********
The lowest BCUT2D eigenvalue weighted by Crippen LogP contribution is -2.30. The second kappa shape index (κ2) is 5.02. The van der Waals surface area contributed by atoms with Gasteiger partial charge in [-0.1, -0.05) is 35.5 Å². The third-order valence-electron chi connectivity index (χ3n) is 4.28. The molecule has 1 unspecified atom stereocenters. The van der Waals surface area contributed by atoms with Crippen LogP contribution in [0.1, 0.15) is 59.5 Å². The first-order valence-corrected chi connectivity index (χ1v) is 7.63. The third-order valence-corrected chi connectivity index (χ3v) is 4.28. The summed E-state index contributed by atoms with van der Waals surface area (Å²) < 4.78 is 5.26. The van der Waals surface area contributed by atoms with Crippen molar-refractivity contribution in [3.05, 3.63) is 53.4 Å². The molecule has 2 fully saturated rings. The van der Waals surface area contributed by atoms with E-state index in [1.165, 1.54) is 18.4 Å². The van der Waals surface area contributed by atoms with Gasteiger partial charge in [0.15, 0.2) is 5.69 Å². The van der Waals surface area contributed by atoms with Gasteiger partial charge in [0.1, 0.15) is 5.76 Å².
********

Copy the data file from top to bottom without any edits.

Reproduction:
The lowest BCUT2D eigenvalue weighted by Crippen LogP contribution is -2.30. The second kappa shape index (κ2) is 5.02. The van der Waals surface area contributed by atoms with Gasteiger partial charge in [-0.1, -0.05) is 35.5 Å². The third-order valence-electron chi connectivity index (χ3n) is 4.28. The molecule has 1 unspecified atom stereocenters. The van der Waals surface area contributed by atoms with Crippen LogP contribution in [0.1, 0.15) is 59.5 Å². The first-order valence-corrected chi connectivity index (χ1v) is 7.63. The third-order valence-corrected chi connectivity index (χ3v) is 4.28. The summed E-state index contributed by atoms with van der Waals surface area (Å²) < 4.78 is 5.26. The van der Waals surface area contributed by atoms with Crippen molar-refractivity contribution in [3.05, 3.63) is 53.4 Å². The molecule has 2 fully saturated rings. The van der Waals surface area contributed by atoms with E-state index in [1.165, 1.54) is 18.4 Å². The van der Waals surface area contributed by atoms with Gasteiger partial charge in [0.15, 0.2) is 5.69 Å². The van der Waals surface area contributed by atoms with Gasteiger partial charge in [0.1, 0.15) is 5.76 Å².